Swisher looking for a multi-year deal
The Yankees aren’t wasting much time with personnel decisions.
Just a few days after being swept out of the postseason, New York reportedly will be making Nick Swisher a qualifying offer, pick up the team options on Curtis Granderson and Robinson Cano, and will watch as closer Rafael Soriano will opt out of his 14 million dollar option for next season.
While this doesn’t mean much in terms of players switching addresses, it does begin to form the financial picture for 2013 and beyond in the Bronx.
By offering Swisher a qualifying one year deal, New York will receive one compensation pick and Swisher’s new team will lose its first pick unless it is in the top 10 under the new CBA rules. More or less, by offering Swisher a one year deal he is more than likely going to reject (Swisher his reportedly looking for a multi-year contract), the Yankees will receive a pick in the compensation round of the draft.
Picking up team options on Granderson and Cano is a no-brainer. Both players, despite epic postseason struggles, had huge impacts on the Yankees’ lineup during the regular season. The duo combined for 76 home runs, 147 extra base hits and 200 RBI. New York is in no position to replace that in Free Agency, nor may they have the money quite yet with the goal remaining to get under a 189 million dollar payroll (shedding about 20 million dollars by the end of next season).
With Swisher likely having played his last game in pinstripes, the Yankees’ picking up Granderson’s option only implies they still want his value in 2013 and not necessarily beyond. It is unlikely New York is interested in offering long-term deals to both Granderson and Cano, who would likely be in their mid to late 30’s at the end of any extension (coinciding with an aging Mark Teixeira and Alex Rodriguez). More realistically, the Yankees will let Swisher walk now, trade Granderson or make him the same qualifying offer at the end of 2013 they made to Swisher, and concentrate on building a lineup around Cano long-term.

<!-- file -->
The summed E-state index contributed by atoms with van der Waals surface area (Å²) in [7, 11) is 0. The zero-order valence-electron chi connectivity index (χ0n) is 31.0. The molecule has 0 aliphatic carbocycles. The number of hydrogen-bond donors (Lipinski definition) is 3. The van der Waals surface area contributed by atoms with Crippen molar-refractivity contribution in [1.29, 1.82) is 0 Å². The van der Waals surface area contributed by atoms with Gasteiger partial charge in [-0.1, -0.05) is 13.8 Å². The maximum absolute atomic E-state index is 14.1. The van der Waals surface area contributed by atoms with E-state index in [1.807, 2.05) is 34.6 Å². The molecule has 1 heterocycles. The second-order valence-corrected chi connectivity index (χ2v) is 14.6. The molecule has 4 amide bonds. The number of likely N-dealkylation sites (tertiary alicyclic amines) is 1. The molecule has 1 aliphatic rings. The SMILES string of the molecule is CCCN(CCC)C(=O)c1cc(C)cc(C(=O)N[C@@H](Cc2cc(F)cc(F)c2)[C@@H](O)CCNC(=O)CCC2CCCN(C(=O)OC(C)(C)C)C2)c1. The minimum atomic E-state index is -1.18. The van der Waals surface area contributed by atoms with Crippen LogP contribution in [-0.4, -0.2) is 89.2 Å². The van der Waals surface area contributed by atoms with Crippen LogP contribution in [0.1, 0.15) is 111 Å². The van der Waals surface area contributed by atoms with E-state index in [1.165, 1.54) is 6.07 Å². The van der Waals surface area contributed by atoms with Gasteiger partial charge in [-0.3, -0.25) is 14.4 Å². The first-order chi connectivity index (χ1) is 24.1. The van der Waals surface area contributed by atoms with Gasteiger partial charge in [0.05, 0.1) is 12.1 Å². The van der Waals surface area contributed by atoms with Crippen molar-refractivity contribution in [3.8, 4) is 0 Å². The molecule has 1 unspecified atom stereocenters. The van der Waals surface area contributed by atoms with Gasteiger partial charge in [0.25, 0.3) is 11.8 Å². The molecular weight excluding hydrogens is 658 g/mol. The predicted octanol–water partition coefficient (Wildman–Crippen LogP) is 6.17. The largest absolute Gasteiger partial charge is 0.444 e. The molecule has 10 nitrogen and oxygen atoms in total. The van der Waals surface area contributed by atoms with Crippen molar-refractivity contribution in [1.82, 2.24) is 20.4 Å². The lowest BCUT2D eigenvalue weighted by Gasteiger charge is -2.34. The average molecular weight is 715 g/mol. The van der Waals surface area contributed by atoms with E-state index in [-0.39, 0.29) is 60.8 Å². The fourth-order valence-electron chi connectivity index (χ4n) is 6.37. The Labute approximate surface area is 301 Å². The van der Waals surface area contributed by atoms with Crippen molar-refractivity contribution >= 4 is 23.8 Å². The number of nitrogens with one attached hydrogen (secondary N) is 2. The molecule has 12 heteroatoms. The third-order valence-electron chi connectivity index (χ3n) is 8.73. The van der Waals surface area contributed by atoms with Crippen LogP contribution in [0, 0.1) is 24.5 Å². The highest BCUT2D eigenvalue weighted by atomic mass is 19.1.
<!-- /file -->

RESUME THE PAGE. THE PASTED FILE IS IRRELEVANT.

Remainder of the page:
With Soriano and Swisher out, the Yankees will have about $20 million off the books, likely to be used to sign replacements. Realistically, Ichiro Suzuki and Mariano Rivera will simply be resigned and could be had for around this amount between the two of them on one year deals (which means the same $20 million should be free after next season).
New York could go into 2013 with Ichiro, Gardner and Granderson in the outfield and turn to prospects or Free Agency the following season with only Gardner likely to return.
In the infield, the Yankees still have decisions on Russell Martin and of course whether they want to start on an extension for Cano now or after next season when he becomes a Free Agent. Derek Jeter, Teixeira and A-Rod are still under contract for next season, but as reported earlier, Rodriguez may not necessarily be in the Bronx in 2013.
From a pitching standpoint, replacing Soriano should not be difficult, but Hiroki Kuroda, Andy Pettitte can be. Freddy Garcia, Derek Lowe and Pedro Feliciano are also off the books. Feliciano, Lowe and Garcia are mostly window dressing and the Yankees will simply benefit from shedding over $8 million in payroll, but will likely have to work to resign Kuroda, possibly to a two year deal, or Pettitte will have to come back for one more season. David Aardsma could also work his way into the mix fully recovered from injury to compete with Joba Chamberlain and Boone Logan in the middle relief innings.
In total, the Yankees have about $70 million coming off the books this offseason, plus pro-rated amounts to Lowe and Ichiro. Of course, they will also have to likely use that money to resign Rivera, Kuroda and Pettitte (which could possibly be done on all one year deals for a total of 25 million dollars) and fill holes at catcher and right field (likely both stopgap signings with both positions representing a strength in the farm system), plug holes in the entire bench outside of Jayson Nix and Eduardo Nunez (which should not be expensive) plus arbitration raises to its younger players.